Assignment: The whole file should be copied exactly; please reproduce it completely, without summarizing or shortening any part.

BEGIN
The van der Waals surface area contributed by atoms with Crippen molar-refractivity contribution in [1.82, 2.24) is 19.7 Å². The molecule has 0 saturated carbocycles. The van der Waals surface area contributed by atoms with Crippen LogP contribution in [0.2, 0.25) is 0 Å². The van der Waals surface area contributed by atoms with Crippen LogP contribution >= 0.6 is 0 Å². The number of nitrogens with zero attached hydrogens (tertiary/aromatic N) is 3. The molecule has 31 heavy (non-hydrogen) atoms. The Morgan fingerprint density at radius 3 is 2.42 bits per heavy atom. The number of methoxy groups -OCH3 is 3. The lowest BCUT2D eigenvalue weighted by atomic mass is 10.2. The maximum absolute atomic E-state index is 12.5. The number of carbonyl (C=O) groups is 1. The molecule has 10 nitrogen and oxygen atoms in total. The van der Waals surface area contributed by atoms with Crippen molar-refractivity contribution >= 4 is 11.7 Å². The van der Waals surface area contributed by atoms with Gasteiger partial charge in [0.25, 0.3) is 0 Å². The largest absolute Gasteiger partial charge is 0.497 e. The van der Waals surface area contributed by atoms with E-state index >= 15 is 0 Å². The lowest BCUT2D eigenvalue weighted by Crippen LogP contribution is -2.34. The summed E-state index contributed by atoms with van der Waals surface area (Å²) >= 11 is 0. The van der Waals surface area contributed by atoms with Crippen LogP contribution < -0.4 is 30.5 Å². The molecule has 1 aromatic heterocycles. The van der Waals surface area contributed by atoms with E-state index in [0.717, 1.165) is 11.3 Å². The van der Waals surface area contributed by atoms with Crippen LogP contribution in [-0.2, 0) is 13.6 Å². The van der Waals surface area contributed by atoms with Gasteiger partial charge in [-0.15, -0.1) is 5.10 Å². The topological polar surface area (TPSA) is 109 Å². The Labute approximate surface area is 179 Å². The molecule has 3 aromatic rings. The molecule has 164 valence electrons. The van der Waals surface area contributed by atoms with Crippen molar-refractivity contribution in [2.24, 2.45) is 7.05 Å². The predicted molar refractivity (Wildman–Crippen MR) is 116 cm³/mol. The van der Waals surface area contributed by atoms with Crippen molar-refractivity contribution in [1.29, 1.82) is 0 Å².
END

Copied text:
The van der Waals surface area contributed by atoms with Crippen molar-refractivity contribution in [1.82, 2.24) is 19.7 Å². The molecule has 0 saturated carbocycles. The van der Waals surface area contributed by atoms with Crippen LogP contribution in [0.2, 0.25) is 0 Å². The van der Waals surface area contributed by atoms with Crippen LogP contribution >= 0.6 is 0 Å². The number of nitrogens with zero attached hydrogens (tertiary/aromatic N) is 3. The molecule has 31 heavy (non-hydrogen) atoms. The Morgan fingerprint density at radius 3 is 2.42 bits per heavy atom. The number of methoxy groups -OCH3 is 3. The lowest BCUT2D eigenvalue weighted by atomic mass is 10.2. The maximum absolute atomic E-state index is 12.5. The number of carbonyl (C=O) groups is 1. The molecule has 10 nitrogen and oxygen atoms in total. The van der Waals surface area contributed by atoms with Crippen molar-refractivity contribution >= 4 is 11.7 Å². The van der Waals surface area contributed by atoms with Gasteiger partial charge in [0.25, 0.3) is 0 Å². The largest absolute Gasteiger partial charge is 0.497 e. The van der Waals surface area contributed by atoms with E-state index >= 15 is 0 Å². The lowest BCUT2D eigenvalue weighted by Crippen LogP contribution is -2.34. The summed E-state index contributed by atoms with van der Waals surface area (Å²) >= 11 is 0. The van der Waals surface area contributed by atoms with Crippen LogP contribution < -0.4 is 30.5 Å². The molecule has 1 aromatic heterocycles. The van der Waals surface area contributed by atoms with E-state index in [0.717, 1.165) is 11.3 Å². The van der Waals surface area contributed by atoms with Crippen LogP contribution in [-0.2, 0) is 13.6 Å². The van der Waals surface area contributed by atoms with Gasteiger partial charge in [-0.15, -0.1) is 5.10 Å². The topological polar surface area (TPSA) is 109 Å². The Labute approximate surface area is 179 Å². The molecule has 3 aromatic rings. The molecule has 164 valence electrons. The van der Waals surface area contributed by atoms with Crippen molar-refractivity contribution in [2.24, 2.45) is 7.05 Å². The predicted molar refractivity (Wildman–Crippen MR) is 116 cm³/mol. The van der Waals surface area contributed by atoms with Crippen molar-refractivity contribution in [1.29, 1.82) is 0 Å².